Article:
Winter Soldier is a 1972 American documentary film chronicling the Winter Soldier Investigation, which took place in Detroit, Michigan, from January 31 to February 2, 1971. The film documents the accounts of American soldiers who returned from the War in Vietnam, and participated in this war crimes hearing.
The many documentary filmmakers in the Winterfilm Collective (listed as Winterfilm, Inc. in the credits to the film Winter Soldier) consisted of: Rusty Sachs, Barbara Kopple, Fred Aranow, Nancy Baker, Joe Bangert, Rhetta Barron, Robert Fiore, David Gillis, David Grubin, Jeff Holstein, Barbara Jarvis, Al Kaupas, Mark Lenix, Michael Lesser, Nancy Miller, Lee Osborne, Lucy Massie Phenix, Roger Phenix, Benay Rubenstein, and Michael Weil. The collective produced the 1971 film documentary about the Winter Soldier Hearings in Detroit, as well as associated anti-war protests and marches.
The film, shot largely in black and white, features testimony by soldiers who participated in or witnessed atrocities in Vietnam: the killing of civilians, including children; mutilation of bodies; indiscriminate razing of villages; throwing prisoners out of helicopters; and other acts of cruelty towards Vietnamese civilians and combatants. Some participants also claimed that these acts reflected orders from higher-up officers. A number of soldiers are quoted stating that their military training failed to include instruction in the terms of the Geneva Convention, while others state that the dangers they faced as soldiers created an environment in which they regarded all Vietnamese as hostile “gooks” and stopped seeing them as human beings.
In testimony by Joseph Bangert, he describes traveling in a “truckload of grunt Marines” when “there were some Vietnamese children at the gateway of the village and they gave the old finger gesture at us. It was understandable that they picked this up from GIs there. They stopped the trucks — they didn’t stop the truck, they slowed down a little bit, and it was just like response, the guys got up, including the lieutenants, and just blew all the kids away. There were about five or six kids blown away, and then the truck just continued down the hill.”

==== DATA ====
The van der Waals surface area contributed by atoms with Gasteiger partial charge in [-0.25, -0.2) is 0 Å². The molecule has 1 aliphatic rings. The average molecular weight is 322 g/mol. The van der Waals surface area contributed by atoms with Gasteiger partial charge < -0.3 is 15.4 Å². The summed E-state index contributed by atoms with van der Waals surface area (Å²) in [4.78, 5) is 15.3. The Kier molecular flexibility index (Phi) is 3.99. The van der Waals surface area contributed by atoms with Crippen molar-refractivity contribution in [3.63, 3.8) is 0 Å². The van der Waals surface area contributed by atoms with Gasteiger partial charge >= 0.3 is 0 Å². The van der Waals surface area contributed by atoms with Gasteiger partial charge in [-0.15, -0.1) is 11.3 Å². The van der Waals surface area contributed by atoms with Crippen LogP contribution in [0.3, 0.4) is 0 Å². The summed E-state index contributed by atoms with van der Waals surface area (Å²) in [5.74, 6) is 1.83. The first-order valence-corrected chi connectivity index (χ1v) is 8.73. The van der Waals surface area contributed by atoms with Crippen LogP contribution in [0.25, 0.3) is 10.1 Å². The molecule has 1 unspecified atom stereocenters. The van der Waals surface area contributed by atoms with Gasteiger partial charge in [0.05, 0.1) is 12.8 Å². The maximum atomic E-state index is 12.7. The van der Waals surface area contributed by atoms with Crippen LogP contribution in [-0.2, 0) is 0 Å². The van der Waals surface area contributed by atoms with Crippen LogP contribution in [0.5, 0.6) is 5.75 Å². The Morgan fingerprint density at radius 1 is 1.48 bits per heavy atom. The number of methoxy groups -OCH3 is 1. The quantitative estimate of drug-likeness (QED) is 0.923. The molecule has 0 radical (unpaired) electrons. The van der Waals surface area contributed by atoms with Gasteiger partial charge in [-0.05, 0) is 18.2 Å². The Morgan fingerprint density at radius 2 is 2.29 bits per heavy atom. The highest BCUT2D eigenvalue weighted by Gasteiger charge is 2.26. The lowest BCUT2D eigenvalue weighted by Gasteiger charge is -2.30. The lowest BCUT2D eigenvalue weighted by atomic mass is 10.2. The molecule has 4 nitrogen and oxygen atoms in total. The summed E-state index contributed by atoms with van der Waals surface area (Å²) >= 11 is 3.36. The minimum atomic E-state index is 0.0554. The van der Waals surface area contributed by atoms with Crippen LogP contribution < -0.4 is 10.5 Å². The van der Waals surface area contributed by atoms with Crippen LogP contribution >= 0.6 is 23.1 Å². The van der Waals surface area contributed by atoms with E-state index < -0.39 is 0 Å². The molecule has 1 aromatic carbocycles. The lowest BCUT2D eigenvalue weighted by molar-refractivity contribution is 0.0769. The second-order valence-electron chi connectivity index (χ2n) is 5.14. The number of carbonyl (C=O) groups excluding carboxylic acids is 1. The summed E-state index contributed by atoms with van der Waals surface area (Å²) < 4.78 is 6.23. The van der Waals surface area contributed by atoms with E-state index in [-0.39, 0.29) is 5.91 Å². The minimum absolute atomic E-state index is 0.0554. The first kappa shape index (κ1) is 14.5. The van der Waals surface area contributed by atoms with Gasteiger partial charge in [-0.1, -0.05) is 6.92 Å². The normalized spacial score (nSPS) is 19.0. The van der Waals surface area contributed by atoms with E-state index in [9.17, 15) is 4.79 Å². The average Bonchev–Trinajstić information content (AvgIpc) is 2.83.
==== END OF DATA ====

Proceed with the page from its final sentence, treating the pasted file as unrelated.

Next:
In addition to soldiers’ testimony, the film includes color footage and photographic evidence to support some of the testimony.
At the time of its original release in 1972, Winter Soldier was greeted with skepticism and largely ignored by the mainstream media. “Only the local Detroit Free Press bothered to confirm the veracity of accounts and the credentials of participants,” according to Johnny Ray Huston in a 2005 review of the film and its impact. “Television primarily turned a blind eye, and conservative publications like the Detroit News cast doubt on the allegations made without offering any specific proof of deception.” The ABC, NBC, CBS and PBS television networks were offered opportunities to broadcast the film but declined. For the first 30 years after its release, the film was shown sporadically in arthouse settings.
In 2005, the film was re-released in theaters, this time attracting mostly favorable reviews. Writing in the Washington Post, Ann Hornaday called it “a riveting example of pure filmic storytelling. … ‘Winter Soldier’ is an important historical document, an eerily prescient antiwar plea and a dazzling example of filmmaking at its most iconographically potent. But at its best, it is the eloquent, unforgettable tale of profound moral reckoning.”